A good place to start your search is filling out the FAFSA, as you might qualify for federal grants or school-based scholarships.

There are also scholarships and grants available from a wide variety of local and national businesses and nonprofit organizations.

Tip: Just keep in mind that typical scholarships and grants might take longer to qualify for than emergency assistance grants.

If you explore these routes, make sure you know what you need to qualify and when you can expect to get your money.

Learn More: How to Get Student Loans for Past Due Tuition

Your school’s financial aid office can help you find solutions

Be sure to contact your school’s financial aid office first if you’re facing an emergency situation.

They can help you explore what resources are available to you, such as emergency student loans, federal loans you haven’t claimed, or school-based assistance.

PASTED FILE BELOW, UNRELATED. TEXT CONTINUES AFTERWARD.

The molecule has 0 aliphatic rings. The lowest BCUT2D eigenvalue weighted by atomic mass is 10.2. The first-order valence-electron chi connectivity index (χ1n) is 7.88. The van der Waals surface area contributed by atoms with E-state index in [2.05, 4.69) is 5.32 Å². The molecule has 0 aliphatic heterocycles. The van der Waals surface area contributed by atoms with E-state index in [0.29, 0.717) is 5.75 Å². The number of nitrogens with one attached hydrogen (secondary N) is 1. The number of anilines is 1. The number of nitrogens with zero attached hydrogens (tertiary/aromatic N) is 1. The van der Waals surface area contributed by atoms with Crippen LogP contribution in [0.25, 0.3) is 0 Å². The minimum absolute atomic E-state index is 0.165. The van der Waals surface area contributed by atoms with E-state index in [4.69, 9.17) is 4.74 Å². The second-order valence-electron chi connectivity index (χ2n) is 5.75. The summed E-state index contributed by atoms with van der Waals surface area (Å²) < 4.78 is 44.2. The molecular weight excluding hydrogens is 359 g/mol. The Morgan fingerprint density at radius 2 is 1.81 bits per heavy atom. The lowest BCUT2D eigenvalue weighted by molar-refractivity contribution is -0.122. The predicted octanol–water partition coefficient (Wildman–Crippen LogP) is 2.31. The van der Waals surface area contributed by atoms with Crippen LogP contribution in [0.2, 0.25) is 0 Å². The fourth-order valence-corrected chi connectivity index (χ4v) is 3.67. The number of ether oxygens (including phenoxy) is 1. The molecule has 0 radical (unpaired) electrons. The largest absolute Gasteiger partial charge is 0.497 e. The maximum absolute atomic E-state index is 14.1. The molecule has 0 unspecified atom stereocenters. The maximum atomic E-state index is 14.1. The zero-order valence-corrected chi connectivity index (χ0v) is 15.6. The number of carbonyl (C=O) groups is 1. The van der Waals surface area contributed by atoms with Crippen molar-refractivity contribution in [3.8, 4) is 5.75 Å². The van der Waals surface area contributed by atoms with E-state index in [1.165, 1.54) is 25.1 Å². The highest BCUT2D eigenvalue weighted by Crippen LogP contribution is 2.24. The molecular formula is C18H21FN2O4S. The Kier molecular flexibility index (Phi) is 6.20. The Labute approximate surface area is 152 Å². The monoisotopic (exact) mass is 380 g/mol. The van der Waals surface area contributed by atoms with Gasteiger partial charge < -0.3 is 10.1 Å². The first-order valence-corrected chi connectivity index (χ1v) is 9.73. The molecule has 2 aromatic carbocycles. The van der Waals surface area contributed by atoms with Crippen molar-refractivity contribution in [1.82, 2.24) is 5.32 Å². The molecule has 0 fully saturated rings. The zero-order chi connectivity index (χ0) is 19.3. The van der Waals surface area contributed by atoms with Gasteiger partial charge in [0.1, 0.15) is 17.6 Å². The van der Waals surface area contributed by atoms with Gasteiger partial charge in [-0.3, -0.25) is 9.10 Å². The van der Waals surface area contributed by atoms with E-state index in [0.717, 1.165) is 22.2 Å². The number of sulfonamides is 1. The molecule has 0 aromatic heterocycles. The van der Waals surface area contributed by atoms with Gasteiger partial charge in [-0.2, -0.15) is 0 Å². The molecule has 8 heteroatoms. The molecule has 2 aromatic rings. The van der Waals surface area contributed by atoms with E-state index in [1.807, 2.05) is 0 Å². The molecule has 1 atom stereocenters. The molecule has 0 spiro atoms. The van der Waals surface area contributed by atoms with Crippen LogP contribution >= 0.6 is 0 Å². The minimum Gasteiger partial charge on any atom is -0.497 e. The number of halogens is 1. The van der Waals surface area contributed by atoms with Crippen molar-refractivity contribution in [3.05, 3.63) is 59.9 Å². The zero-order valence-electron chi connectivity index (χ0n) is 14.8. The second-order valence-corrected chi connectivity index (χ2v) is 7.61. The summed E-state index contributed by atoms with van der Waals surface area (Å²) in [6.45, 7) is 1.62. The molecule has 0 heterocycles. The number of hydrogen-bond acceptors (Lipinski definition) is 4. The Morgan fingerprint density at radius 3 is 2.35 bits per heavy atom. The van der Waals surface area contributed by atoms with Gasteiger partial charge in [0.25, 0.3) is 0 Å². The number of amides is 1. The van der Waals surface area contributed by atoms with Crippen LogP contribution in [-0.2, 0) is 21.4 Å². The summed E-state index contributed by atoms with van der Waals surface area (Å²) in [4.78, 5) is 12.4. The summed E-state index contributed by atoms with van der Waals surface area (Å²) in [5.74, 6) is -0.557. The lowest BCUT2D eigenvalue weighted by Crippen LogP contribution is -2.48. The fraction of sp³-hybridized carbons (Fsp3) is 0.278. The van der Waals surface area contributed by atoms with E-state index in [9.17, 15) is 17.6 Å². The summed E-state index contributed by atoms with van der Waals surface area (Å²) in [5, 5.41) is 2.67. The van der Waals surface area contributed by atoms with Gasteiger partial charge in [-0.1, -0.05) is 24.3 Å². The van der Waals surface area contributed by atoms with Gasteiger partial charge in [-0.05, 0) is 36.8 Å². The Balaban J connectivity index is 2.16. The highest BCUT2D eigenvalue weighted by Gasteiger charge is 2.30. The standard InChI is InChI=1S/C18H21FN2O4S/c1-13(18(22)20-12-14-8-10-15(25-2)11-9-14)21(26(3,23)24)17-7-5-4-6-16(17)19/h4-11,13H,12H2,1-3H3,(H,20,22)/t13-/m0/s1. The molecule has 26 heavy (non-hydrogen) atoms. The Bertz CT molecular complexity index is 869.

If you decide to take out a private student loan to cover emergency expenses, remember to consider as many lenders as you can to find the right loan for you. Credible makes this easy — you can compare your prequalified rates from multiple lenders in two minutes.

Compare student loan rates from top lenders
  • Multiple lenders compete to get you the best rate
  • Get actual rates, not estimated ones
  • Finance almost any degree

See Your Rates
Checking rates will not affect your credit

About the author

Dori Zinn

Dori Zinn

Dori Zinn is a student loan authority and a contributor to Credible. Her work has appeared in Huffington Post, Bankate, Inc, Quartz, and more.